Make a Plan
Your family may not be together when disaster strikes, so it is important to plan in advance: how you will contact one another; how you will get back together; and what you will do in different situations.
Family Emergency Plan
- It may be easier to make long distance phone calls than to call across town, so an out of town contact may be in a better position to communicate among separated family members.
- Be sure every member of your family knows the phone number and has coins or a prepaid phone care to call the emergency contact.
- You may have trouble getting through, or the telephone system may be down altogether, but be patient.
Find out what kinds of disasters, both natural and man-made, are most likely to occur in your area and how you will be notified. Methods of getting your attention vary from community to community. One common method is to broadcast via emergency radio and TV broadcasts. You might hear a special siren, or get a telephone call, or emergency workers may go door to door.
You may also want to inquire about emergency plans at places where your family spends time: work, daycare, and school. If no plans exist, consider volunteering to help create one. Talk to your neighbors about how you can work together in the event of an emergency. You will be better prepared to safely reunite your family and loved ones during an emergency if you think ahead and communicate with others in advance.
Deciding to Stay or Go
Depending on your circumstances and the nature of the attack, the first important decision is whether you stay put or get away. You should understand and plan for both possibilities. Use common sense and available information, including what you are learning on this web page, to determine if there is immediate danger.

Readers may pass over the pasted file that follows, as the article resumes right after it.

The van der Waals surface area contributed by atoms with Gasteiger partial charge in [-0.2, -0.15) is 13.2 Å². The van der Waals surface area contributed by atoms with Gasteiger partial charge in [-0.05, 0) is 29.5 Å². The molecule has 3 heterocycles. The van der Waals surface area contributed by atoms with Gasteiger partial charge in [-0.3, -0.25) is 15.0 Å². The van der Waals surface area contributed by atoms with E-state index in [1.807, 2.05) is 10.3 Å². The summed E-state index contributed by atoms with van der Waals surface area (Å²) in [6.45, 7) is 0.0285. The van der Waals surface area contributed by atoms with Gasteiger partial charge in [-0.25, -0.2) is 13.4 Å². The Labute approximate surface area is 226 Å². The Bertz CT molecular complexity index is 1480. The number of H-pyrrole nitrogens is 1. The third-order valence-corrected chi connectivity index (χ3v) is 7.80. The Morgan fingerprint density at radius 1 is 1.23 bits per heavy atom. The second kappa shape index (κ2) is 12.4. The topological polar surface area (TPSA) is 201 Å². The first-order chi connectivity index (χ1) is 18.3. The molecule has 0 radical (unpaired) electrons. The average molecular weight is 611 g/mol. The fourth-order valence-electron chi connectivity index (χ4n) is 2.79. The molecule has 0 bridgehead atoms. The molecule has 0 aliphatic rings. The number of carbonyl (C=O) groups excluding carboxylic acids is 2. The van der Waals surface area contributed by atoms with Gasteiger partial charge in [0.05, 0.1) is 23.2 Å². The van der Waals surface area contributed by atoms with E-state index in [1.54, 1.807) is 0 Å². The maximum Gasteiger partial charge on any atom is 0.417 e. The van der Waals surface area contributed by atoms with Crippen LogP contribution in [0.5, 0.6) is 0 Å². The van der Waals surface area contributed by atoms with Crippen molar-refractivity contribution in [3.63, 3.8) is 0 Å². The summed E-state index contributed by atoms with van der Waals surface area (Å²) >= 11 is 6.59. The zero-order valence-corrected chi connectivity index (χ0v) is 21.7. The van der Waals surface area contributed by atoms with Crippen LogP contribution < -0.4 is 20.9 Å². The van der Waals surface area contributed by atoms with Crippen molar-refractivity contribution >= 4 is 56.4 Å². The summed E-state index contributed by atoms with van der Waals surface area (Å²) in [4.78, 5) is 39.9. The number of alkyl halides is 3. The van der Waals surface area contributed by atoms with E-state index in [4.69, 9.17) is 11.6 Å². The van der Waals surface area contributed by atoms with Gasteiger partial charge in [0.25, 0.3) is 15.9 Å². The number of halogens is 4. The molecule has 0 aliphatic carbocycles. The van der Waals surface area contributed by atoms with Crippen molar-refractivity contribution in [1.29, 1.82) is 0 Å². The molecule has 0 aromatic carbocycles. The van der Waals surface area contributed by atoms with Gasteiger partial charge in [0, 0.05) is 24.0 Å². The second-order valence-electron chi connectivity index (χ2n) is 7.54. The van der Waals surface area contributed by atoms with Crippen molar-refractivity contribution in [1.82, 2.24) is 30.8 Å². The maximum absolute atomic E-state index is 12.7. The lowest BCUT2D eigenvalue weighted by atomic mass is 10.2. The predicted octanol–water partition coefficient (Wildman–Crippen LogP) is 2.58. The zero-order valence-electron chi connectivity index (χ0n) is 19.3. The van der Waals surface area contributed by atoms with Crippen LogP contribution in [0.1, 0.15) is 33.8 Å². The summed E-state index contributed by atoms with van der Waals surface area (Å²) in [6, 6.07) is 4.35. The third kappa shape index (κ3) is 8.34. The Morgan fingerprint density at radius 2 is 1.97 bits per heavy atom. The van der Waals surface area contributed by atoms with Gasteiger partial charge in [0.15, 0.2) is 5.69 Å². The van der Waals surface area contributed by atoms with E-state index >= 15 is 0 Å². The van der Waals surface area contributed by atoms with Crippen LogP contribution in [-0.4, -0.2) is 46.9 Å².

In an emergency, local authorities may or may not immediately be able to provide information on what is happening and what you should do. However, you should monitor TV and radio news reports for information or official instructions as they become available. If you are specifically told to evacuate or seek medical treatment, then do so immediately.
Whether you are at home, work or elsewhere, there may be situations when it is best to stay where you are and avoid any uncertainty outside.
There are other circumstances when staying put and creating a barrier between yourself and potentially contaminated air outside, a process known as "sealing the room," is a matter of survival. Use available information to assess the situation. If you see large amounts of debris in the air, or if local authorities say the air is badly contaminated, you may want to take this kind of action.
There may be conditions under which you will decide you need to evacuate, or there may be situations when you are ordered to leave. Plan how you will assemble your family and anticipate where you will go. Choose several destinations in different directions so you have options in an emergency.
- Plan places where your family will meet, both within and outside of your immediate neighborhood.